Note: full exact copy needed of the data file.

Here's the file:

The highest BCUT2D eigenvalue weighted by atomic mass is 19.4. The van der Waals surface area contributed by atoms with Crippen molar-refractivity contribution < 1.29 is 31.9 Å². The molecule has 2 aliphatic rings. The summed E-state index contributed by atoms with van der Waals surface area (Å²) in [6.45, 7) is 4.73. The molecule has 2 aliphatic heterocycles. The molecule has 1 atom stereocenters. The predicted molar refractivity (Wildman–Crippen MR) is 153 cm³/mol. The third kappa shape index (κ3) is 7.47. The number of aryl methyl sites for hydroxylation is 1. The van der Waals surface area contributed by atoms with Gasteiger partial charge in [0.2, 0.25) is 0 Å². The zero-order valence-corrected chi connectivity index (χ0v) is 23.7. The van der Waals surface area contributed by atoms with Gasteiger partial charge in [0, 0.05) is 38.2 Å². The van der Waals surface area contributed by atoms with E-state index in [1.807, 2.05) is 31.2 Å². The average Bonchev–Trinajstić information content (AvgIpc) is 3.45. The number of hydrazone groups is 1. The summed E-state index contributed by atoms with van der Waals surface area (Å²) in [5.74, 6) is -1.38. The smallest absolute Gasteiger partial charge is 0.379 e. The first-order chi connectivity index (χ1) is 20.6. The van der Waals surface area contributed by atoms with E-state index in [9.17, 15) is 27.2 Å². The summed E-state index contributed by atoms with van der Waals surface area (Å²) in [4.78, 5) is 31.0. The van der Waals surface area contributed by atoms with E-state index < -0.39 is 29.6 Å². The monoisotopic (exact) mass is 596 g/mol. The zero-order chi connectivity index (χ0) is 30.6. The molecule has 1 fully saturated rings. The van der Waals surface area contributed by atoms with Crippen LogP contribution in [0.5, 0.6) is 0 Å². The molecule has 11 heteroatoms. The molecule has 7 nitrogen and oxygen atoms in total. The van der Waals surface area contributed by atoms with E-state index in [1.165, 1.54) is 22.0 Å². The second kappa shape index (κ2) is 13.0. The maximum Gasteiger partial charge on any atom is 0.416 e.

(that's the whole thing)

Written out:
The highest BCUT2D eigenvalue weighted by atomic mass is 19.4. The van der Waals surface area contributed by atoms with Crippen molar-refractivity contribution < 1.29 is 31.9 Å². The molecule has 2 aliphatic rings. The summed E-state index contributed by atoms with van der Waals surface area (Å²) in [6.45, 7) is 4.73. The molecule has 2 aliphatic heterocycles. The molecule has 1 atom stereocenters. The predicted molar refractivity (Wildman–Crippen MR) is 153 cm³/mol. The third kappa shape index (κ3) is 7.47. The number of aryl methyl sites for hydroxylation is 1. The van der Waals surface area contributed by atoms with Gasteiger partial charge in [0.2, 0.25) is 0 Å². The zero-order valence-corrected chi connectivity index (χ0v) is 23.7. The van der Waals surface area contributed by atoms with Gasteiger partial charge in [0, 0.05) is 38.2 Å². The van der Waals surface area contributed by atoms with E-state index in [1.807, 2.05) is 31.2 Å². The average Bonchev–Trinajstić information content (AvgIpc) is 3.45. The number of hydrazone groups is 1. The summed E-state index contributed by atoms with van der Waals surface area (Å²) in [5.74, 6) is -1.38. The smallest absolute Gasteiger partial charge is 0.379 e. The first-order chi connectivity index (χ1) is 20.6. The van der Waals surface area contributed by atoms with E-state index in [9.17, 15) is 27.2 Å². The summed E-state index contributed by atoms with van der Waals surface area (Å²) in [4.78, 5) is 31.0. The van der Waals surface area contributed by atoms with E-state index < -0.39 is 29.6 Å². The monoisotopic (exact) mass is 596 g/mol. The zero-order chi connectivity index (χ0) is 30.6. The molecule has 1 fully saturated rings. The van der Waals surface area contributed by atoms with Crippen LogP contribution in [0.5, 0.6) is 0 Å². The molecule has 11 heteroatoms. The molecule has 7 nitrogen and oxygen atoms in total. The van der Waals surface area contributed by atoms with E-state index in [1.165, 1.54) is 22.0 Å². The second kappa shape index (κ2) is 13.0. The maximum Gasteiger partial charge on any atom is 0.416 e.